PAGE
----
Community Outreach

What is Cyberstalking

Cyberstalking, is online stalking. It has been defined as the use of technology, particularly the Internet, to harass someone. Characteristics include false accusations, monitoring, threats,identity theft, and data destruction or manipulation. Cyberstalking also includes exploitation of minors, be it sexual or otherwise.

The harassment can take on many forms, but the common denominator is that it's unwanted, often obsessive, and usually illegal. Cyberstalkers use email, instant messages, phone calls, and other communication devices to stalk, whether it takes the form of sexual harassment, inappropriate contact, or just plain annoying attention to your life and your family's activities.

Kids use the term "stalking" to describe following someone's activities via their social network. My own children accuse me of being their "stalker" for keeping tabs on their digital lives. It's important that we not devalue the serious nature of the crime of cyberstalking by using the term incorrectly. A recent television commercial for a major cellular provider depicts a young woman spying on her crush through his bedroom window while she monitors his online activities on her cell phone. While it's meant to be a humorous ad, it's extremely unsettling when stalking occurs in the real world.

Interestingly, this same ad points to an important fact about cyberstalking; it is often perpetrated not by strangers, but by someone you know. It could be an ex, a former friend, or just someone who wants to bother you and your family in an inappropriate way.

Avoidance Tips

Here are a few important pointers to help you AVOID cyberstalking, whether it's directed at you, your PC, or your family:

  • Maintain vigilance over physical access to your computer and other Web-enabled devices like cell phones. Cyberstalkers use software and hardware devices (sometimes attached to the back of your PC without you even knowing) to monitor their victims.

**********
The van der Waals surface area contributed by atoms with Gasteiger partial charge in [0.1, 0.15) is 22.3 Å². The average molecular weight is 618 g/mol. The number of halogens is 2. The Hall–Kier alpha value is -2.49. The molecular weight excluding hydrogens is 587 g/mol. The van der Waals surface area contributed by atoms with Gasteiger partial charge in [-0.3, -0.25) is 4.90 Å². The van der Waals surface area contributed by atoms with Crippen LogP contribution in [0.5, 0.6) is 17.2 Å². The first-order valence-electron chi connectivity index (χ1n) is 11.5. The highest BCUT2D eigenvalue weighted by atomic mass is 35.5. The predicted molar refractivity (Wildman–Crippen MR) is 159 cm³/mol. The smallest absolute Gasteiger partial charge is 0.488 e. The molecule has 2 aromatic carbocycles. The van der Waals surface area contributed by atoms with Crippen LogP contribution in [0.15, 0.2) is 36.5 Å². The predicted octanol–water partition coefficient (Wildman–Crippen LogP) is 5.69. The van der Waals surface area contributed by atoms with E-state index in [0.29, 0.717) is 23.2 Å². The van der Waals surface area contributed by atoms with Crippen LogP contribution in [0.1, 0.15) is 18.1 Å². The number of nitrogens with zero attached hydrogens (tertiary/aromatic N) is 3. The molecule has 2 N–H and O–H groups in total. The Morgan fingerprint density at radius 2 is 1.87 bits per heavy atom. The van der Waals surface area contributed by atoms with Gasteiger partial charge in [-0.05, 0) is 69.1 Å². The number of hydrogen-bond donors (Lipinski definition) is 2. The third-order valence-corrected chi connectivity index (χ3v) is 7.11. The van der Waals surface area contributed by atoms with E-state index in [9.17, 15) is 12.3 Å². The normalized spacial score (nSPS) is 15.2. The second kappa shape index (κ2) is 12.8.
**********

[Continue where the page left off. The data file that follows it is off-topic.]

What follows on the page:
• Be sure you always log out of your computer programs when you step away from the computer and use a screensaver with a password. The same goes for passwords on cell phones. Your kids and your spouse should develop the same good habits.
  • Make sure to practice good password management and security. Never share your passwords with others. And be sure to change your passwords frequently! This is very important.
  • Do an online search for your name or your family members' now and then to see what's available about you and your kids online. Don't be shy about searching social networks (including your friends' and colleagues'), and be sure to remove anything private or inappropriate.
  • Delete or make private any online calendars or itineraries--even on your social network--where you list events you plan to attend. They could let a stalker know where you're planning to be and when.
  • Use the privacy settings in all your online accounts to limit your online sharing with those outside your trusted circle. You can use these settings to opt out of having your profile appear when someone searches for your name. You can block people from seeing your posts and photos, too.
  • If you suspect that someone is using spyware software to track your everyday activities, and you feel as if you're in danger, only use public computers or telephones to seek help. Otherwise, your efforts to get help will be known to your cyberstalker and this may leave you in even greater danger.
  • As always, use good, updated security software to prevent someone from getting spyware onto your computer via a phishing attack or an infected Web page. Check the app store for your mobile devices to see what security software is available.